Letters to the Editor

Immigrants aren’t citizens just because they pay taxes

Legal ways to be a citizen exist

In response to “America runs on immigrants” (Feb. 25 Forum):

Kenneth Kyzer
Kenneth Kyzer

Forum writer Jakob Lucas seems to argue that because illegal immigrants provide about half of agriculture’s labor and because they pay some taxes that ignoring the law is acceptable. One cannot help but wonder if he feels that cat burglars who steal but do not commit violence and pay taxes should be excused from their crimes as well?

We claim to be a nation of laws but apparently that only applies to the laws that people like. It angers me when hypocrites justify violating the law with such excuses. There are legal ways for migrant laborers to come to the states.

Kenneth Kyzer, Charlotte

Pay for the arts if you want to

In response to “How should Charlotte pay for the arts?” (Feb. 26 For the Record):

As a believer that all arts enrich a community and a proponent of having the arts included in the school curriculum, I nonetheless must answer, “Yes, the arts are a frill.” They are a frill to people who could never afford to step foot in a play, a concert or museum yet have no option not to pay taxes to support the arts they won’t be able to enjoy themselves.

Mary Newsom goes on to compare apples to oranges when she equates an athletic field where children can kick a ball, to a night at the Blumenthal, which can easily run over $100. The Actors Theatre of Charlotte is an option for an art venue that offers a “pay what you can” night along with others.

So, yes, until we address the more urgent issues facing Charlotte, I would say let those who can afford to enjoy the arts pay for them.

Susan Proctor, Charlotte

A dictatorship currently exists

Vincent Keipper
Vincent Keipper

Know how to create a dictatorship? First, convince the people they are no longer great. Second, blame minorities for the decline as it is clearly the fault of someone else. Then, convince them only you can save them, while telling them the free press is wrong to be critical. Finally, overrule the laws made by elected officials to usurp their power.

Sound familiar? We are already there. It is time for our elected officials to do their jobs and support the balance of power written into the Constitution.

Vincent Keipper, Concord

Felix should practice what he preaches

In response to “Let’s keep America a free Democracy” (Advertisement, Feb. 24):

Thomas Strini
Thomas Strini

While I certainly agree with Felix Sabates that political donations should be sharply limited, there is a clear contradiction between Sabates’ words and his actions. He has made political donations in the past few years that are in the thousands and has averaged around nearly $5,000 to each candidate or group he has since supported.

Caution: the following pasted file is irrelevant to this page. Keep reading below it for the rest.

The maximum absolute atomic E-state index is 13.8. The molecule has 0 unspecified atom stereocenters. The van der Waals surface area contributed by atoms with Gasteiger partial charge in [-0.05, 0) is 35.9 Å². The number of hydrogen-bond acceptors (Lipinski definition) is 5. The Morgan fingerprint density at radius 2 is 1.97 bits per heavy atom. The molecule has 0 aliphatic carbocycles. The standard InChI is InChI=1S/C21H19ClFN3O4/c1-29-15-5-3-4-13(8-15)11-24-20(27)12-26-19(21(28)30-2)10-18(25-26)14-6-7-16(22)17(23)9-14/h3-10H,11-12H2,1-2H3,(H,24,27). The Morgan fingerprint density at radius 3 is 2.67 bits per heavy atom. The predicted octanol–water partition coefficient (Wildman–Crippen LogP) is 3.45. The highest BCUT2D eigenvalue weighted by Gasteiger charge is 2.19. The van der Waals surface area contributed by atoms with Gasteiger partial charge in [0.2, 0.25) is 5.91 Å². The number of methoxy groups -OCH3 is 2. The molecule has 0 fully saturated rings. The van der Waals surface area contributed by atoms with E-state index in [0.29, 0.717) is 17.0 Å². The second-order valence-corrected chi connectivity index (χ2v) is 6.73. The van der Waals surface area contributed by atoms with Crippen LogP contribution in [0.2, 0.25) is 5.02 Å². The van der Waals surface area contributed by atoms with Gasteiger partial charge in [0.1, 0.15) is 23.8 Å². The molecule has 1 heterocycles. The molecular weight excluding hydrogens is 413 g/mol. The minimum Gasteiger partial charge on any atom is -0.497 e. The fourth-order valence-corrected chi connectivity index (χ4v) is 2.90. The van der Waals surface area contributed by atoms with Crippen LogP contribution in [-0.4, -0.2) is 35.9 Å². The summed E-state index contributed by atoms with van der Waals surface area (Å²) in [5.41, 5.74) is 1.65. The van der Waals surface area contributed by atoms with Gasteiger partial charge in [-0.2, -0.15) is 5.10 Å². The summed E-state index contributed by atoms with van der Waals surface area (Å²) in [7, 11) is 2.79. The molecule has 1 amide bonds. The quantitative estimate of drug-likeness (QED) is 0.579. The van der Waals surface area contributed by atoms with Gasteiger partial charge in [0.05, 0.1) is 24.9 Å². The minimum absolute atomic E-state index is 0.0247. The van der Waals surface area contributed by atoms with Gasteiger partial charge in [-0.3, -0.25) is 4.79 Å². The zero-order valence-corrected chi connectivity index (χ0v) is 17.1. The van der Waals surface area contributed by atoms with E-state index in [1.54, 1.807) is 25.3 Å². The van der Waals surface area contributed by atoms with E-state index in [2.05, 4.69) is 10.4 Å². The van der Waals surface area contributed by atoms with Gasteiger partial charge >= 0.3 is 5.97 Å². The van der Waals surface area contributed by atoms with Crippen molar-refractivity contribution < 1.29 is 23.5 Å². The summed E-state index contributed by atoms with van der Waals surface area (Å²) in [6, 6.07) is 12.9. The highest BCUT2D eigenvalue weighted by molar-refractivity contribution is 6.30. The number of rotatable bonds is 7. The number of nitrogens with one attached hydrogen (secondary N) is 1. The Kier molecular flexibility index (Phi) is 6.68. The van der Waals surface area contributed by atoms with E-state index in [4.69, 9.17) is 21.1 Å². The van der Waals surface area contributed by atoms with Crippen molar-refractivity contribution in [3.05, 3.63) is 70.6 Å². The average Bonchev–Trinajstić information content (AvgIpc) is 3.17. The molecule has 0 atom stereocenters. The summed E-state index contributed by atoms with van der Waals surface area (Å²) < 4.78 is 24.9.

Even without statutory limits, Sabates could have voluntarily limited his spending if he truly believed that to be the best thing for our democracy.

Thomas Strini, Mint Hill

Cheating is OK now, Harris?

I’ve never run for office, but I imagine there’s soul searching beforehand. “How will this affect my family, friends and business? What is the worst thing that can happen? Lose?”

When Mark Harris was deciding whether to hire a known criminal to help him, did he ask himself those questions? Harris seemingly stole votes, and in doing so, stole our liberty. And with a new election, he will be stealing our money. If losing is the penalty for what he did, then what deters him, or anyone, from cheating in the future?

Harris has proven that it doesn’t take much to buy him. He should not be representing anyone.

Brad Rabinowitz, Charlotte

Educate the youth on finance

Michael Sass
Michael Sass

South Carolina Sen. Luke Rankin has filed a bill that would require high school students to take a personal finance class. The proposed course would cover a variety of topics, including budgeting, banking, taxes and avoiding debt. If the bill becomes law and is properly administered, it will help future generations live better lives.

Here in Charlotte, we have one of the lowest economic mobility rates in the nation. If one is born into poverty, one is likely to remain in poverty. If we can teach young impressionable minds to be good stewards of their resources, society as a whole would benefit.

Michael Sass, Huntersville